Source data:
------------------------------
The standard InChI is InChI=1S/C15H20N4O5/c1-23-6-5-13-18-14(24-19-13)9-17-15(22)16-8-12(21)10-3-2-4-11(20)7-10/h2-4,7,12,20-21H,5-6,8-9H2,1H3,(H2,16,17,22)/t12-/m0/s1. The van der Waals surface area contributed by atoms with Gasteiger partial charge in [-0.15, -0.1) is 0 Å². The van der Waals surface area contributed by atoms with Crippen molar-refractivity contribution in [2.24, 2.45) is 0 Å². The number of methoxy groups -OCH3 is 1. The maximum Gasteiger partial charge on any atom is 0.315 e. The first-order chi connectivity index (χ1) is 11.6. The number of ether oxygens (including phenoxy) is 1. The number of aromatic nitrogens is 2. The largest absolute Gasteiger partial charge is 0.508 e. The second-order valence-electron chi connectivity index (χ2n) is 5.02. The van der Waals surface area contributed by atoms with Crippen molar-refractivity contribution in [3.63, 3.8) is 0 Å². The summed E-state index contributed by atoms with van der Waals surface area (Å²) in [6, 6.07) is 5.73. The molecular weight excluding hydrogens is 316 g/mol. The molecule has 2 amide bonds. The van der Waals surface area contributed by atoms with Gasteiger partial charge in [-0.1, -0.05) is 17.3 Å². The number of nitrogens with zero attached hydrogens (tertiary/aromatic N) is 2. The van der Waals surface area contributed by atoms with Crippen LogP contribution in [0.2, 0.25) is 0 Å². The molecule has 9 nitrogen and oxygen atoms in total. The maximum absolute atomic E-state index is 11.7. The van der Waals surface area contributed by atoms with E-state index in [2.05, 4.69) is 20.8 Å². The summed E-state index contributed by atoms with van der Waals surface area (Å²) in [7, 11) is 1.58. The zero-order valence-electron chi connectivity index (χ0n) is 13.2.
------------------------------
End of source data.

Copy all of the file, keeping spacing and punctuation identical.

The standard InChI is InChI=1S/C15H20N4O5/c1-23-6-5-13-18-14(24-19-13)9-17-15(22)16-8-12(21)10-3-2-4-11(20)7-10/h2-4,7,12,20-21H,5-6,8-9H2,1H3,(H2,16,17,22)/t12-/m0/s1. The van der Waals surface area contributed by atoms with Gasteiger partial charge in [-0.15, -0.1) is 0 Å². The van der Waals surface area contributed by atoms with Crippen molar-refractivity contribution in [2.24, 2.45) is 0 Å². The number of methoxy groups -OCH3 is 1. The maximum Gasteiger partial charge on any atom is 0.315 e. The first-order chi connectivity index (χ1) is 11.6. The number of ether oxygens (including phenoxy) is 1. The number of aromatic nitrogens is 2. The largest absolute Gasteiger partial charge is 0.508 e. The second-order valence-electron chi connectivity index (χ2n) is 5.02. The van der Waals surface area contributed by atoms with Crippen molar-refractivity contribution in [3.63, 3.8) is 0 Å². The summed E-state index contributed by atoms with van der Waals surface area (Å²) in [6, 6.07) is 5.73. The molecular weight excluding hydrogens is 316 g/mol. The molecule has 2 amide bonds. The van der Waals surface area contributed by atoms with Gasteiger partial charge in [-0.1, -0.05) is 17.3 Å². The number of nitrogens with zero attached hydrogens (tertiary/aromatic N) is 2. The van der Waals surface area contributed by atoms with Crippen LogP contribution in [0.2, 0.25) is 0 Å². The molecule has 9 nitrogen and oxygen atoms in total. The maximum absolute atomic E-state index is 11.7. The van der Waals surface area contributed by atoms with E-state index in [2.05, 4.69) is 20.8 Å². The summed E-state index contributed by atoms with van der Waals surface area (Å²) in [7, 11) is 1.58. The zero-order valence-electron chi connectivity index (χ0n) is 13.2.